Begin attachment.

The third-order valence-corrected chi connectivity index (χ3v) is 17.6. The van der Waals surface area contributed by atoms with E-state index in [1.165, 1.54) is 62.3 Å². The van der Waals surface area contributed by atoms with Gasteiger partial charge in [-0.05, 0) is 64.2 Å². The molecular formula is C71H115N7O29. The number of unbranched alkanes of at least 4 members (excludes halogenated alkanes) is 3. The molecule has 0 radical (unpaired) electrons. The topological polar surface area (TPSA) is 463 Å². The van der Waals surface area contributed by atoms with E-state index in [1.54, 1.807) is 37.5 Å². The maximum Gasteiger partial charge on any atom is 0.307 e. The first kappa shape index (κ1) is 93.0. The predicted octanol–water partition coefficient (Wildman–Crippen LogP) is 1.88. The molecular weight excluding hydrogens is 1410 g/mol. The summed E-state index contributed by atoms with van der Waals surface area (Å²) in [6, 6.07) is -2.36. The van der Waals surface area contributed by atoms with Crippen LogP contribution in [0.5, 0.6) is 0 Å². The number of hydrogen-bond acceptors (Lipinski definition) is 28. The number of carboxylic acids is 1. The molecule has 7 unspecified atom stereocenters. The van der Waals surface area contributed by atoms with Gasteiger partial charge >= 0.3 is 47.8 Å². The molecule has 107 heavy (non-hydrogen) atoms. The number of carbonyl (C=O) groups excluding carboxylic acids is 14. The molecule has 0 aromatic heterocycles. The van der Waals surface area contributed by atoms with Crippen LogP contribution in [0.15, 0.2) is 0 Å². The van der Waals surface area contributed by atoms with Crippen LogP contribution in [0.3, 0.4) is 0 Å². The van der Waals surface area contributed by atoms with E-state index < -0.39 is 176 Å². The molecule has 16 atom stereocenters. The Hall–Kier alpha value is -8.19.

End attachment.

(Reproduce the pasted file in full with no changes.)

The third-order valence-corrected chi connectivity index (χ3v) is 17.6. The van der Waals surface area contributed by atoms with E-state index in [1.165, 1.54) is 62.3 Å². The van der Waals surface area contributed by atoms with Gasteiger partial charge in [-0.05, 0) is 64.2 Å². The molecular formula is C71H115N7O29. The number of unbranched alkanes of at least 4 members (excludes halogenated alkanes) is 3. The molecule has 0 radical (unpaired) electrons. The topological polar surface area (TPSA) is 463 Å². The van der Waals surface area contributed by atoms with E-state index in [1.54, 1.807) is 37.5 Å². The maximum Gasteiger partial charge on any atom is 0.307 e. The first kappa shape index (κ1) is 93.0. The predicted octanol–water partition coefficient (Wildman–Crippen LogP) is 1.88. The molecular weight excluding hydrogens is 1410 g/mol. The summed E-state index contributed by atoms with van der Waals surface area (Å²) in [6, 6.07) is -2.36. The van der Waals surface area contributed by atoms with Crippen LogP contribution in [0.5, 0.6) is 0 Å². The number of hydrogen-bond acceptors (Lipinski definition) is 28. The number of carboxylic acids is 1. The molecule has 7 unspecified atom stereocenters. The van der Waals surface area contributed by atoms with Gasteiger partial charge >= 0.3 is 47.8 Å². The molecule has 107 heavy (non-hydrogen) atoms. The number of carbonyl (C=O) groups excluding carboxylic acids is 14. The molecule has 0 aromatic heterocycles. The van der Waals surface area contributed by atoms with Crippen LogP contribution in [0.15, 0.2) is 0 Å². The van der Waals surface area contributed by atoms with Crippen LogP contribution in [0.3, 0.4) is 0 Å². The van der Waals surface area contributed by atoms with E-state index < -0.39 is 176 Å². The molecule has 16 atom stereocenters. The Hall–Kier alpha value is -8.19.